This article is based on an article from the Japanese edition of Engadget and was created using the translation tool Deepl.
The PlayStation 5 made headlines with an official teardown video by Sony, and now the new DualSense controller has been torn down.
This one isn't official though, it's by console repairer TronicsFix. You can see the parts and construction of the DualSense's new "haptic feedback" and "adaptive triggers" features, as well as a larger and more powerful battery than the PS4's DualShock 4, and other previously unknown details about what's inside.
Some of the things that stand out to us include the following
It has a larger battery capacity and volume than the DualShock 4. The new haptic feedback, adaptive triggers, microphones, and other components have increased in complexity.
The oscillator used in the grip is a new component made by Foster. Whereas the DualShock 4 used a motor that turned a simple eccentric weight to make it vibrate, the DualSense has an actuator for "haptic feedback" that can reproduce sharper and more subtle movements. Same location.
The switch for the analog stick is made by Alps, the same as before.
The adaptive trigger consists of a combination of bevel gears and screw gears (worm drive). The threaded gears are controlled by a motor to dynamically change the resistance of the LR trigger to push in (turn).
Each part, including the new parts, is quite finely modular, and seems to be easy to care for by repairers and users who don't care about warranty invalidation.
The adaptive trigger is a feature that allows you to dynamically change the weight and tightness of the LR trigger, which used to be a constant resistance. Lighter or heavier hand feel (finger feel?) is not only a choice, but it's programmable depending on the status of the action in the game and can be changed in the middle of the pull.
For example, to make it more realistic, you need progressively stronger force to pull the bow harder, etc. Or in the new title of Ratchet and Clank, the double-barreled shotgun can be switched with just the trigger, such as a light pull of the trigger to fire in one barrel, or a harder pull to fire both at the same time, a feature that would have previously been possible with another button.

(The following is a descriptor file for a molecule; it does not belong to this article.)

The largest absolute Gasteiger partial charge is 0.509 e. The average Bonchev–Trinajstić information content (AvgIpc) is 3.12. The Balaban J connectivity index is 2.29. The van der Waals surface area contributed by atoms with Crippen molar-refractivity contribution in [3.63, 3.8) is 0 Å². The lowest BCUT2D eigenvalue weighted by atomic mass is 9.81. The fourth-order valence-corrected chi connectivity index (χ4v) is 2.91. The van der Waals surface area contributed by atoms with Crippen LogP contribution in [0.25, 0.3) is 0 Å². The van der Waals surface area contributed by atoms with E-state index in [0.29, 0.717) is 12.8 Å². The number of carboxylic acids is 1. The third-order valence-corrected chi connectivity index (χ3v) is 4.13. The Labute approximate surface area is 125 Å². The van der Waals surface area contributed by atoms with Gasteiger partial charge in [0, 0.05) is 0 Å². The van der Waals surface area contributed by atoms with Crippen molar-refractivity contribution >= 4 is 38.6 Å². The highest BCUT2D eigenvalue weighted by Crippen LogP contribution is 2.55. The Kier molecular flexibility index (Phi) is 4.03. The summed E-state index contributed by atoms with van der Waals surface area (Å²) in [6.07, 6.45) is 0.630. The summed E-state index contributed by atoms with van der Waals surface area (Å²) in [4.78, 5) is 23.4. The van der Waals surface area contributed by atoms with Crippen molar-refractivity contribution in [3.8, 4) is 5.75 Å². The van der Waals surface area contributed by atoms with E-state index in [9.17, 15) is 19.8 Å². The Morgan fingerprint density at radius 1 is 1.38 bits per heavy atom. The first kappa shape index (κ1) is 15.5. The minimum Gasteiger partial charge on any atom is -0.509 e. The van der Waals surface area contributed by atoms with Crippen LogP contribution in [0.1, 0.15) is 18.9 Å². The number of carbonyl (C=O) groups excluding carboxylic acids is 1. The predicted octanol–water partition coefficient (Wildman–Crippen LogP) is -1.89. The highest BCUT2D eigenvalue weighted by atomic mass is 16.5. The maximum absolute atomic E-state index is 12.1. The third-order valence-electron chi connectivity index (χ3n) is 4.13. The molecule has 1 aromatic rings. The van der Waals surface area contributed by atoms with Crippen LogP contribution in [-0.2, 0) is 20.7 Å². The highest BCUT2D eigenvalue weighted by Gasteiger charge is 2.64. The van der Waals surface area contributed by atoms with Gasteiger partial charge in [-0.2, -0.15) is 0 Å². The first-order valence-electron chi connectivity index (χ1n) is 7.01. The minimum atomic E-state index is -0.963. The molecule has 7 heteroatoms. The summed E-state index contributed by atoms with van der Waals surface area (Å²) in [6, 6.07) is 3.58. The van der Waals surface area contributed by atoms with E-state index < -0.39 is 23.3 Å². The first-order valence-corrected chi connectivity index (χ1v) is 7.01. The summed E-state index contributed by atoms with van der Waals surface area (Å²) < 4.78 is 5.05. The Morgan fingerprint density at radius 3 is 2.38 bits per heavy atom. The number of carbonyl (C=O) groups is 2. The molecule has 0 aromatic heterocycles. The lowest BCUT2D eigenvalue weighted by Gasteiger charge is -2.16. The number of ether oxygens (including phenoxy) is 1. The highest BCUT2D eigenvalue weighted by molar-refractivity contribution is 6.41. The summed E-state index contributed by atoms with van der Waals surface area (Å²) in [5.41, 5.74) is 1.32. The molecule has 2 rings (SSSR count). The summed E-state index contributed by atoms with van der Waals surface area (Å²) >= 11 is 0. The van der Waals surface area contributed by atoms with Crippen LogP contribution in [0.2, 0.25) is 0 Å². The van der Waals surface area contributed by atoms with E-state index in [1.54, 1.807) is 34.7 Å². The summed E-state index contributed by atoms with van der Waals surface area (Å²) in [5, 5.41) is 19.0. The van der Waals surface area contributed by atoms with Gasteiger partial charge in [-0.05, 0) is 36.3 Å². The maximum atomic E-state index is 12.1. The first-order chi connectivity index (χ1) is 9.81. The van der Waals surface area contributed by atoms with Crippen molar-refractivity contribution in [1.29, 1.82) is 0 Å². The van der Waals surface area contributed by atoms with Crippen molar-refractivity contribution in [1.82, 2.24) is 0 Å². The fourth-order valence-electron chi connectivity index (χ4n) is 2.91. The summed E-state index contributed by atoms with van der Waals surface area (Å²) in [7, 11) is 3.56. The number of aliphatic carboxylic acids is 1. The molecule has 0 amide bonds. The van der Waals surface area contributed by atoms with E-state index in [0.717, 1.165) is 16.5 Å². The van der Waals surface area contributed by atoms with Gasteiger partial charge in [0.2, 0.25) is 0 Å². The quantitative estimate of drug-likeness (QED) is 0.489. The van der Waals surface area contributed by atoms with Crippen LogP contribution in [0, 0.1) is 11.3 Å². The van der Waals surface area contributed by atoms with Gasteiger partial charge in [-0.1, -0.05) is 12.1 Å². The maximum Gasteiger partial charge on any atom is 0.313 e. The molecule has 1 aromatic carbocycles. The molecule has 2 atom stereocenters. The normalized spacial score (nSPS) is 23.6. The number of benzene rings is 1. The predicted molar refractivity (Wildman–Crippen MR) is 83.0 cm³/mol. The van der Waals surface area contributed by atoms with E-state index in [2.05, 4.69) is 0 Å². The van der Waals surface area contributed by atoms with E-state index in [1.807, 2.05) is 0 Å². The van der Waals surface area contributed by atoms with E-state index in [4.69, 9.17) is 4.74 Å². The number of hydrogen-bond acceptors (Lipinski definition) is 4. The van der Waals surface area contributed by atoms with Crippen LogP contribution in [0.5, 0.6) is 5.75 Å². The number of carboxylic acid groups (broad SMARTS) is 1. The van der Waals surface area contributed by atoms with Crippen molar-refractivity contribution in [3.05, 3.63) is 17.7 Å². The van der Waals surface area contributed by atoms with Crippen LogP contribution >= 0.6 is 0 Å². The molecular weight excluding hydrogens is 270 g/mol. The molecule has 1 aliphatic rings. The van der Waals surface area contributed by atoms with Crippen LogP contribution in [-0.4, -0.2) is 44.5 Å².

The PS5-exclusive feature can't be adopted by PC, Xbox, or Nintendo, which could mean that it won't be adopted by third-party games that want to target as many of the population as possible. However, both Adaptive Triggers and Haptic Feedback have already been announced for use in a number of games, including third parties.
For example, Deathloop (made by Bethesda / Arkane Studios, which was acquired by Microsoft), which will be released for PS5 and PC, will introduce it as a trigger that physically stops midway through the game when the gun jams. Take-Two's NBA 2K21 will also use the intensity of resistance to replicate player fatigue. This is a novel way to give the player a sense of unity with the character in the game, as it is light while the character has stamina, but the trigger really gets heavier as the character gets tired.
The vibration feature, which is now commonplace, is not omitted just because you can play without it, but it is a feature that feels lackluster without it. Both adaptive triggers and haptic feedback could be a reason to choose the PS5 version of a multi-platformer because it has DualSense, rather than just utilizing it in a first-party or PS5-exclusive game, as long as it has developer support that's easy to implement.
This article is based on an article from the Japanese edition of Engadget and was created using the translation tool Deepl. The Japanese edition of Engadget does not guarantee the accuracy or reliability of this article.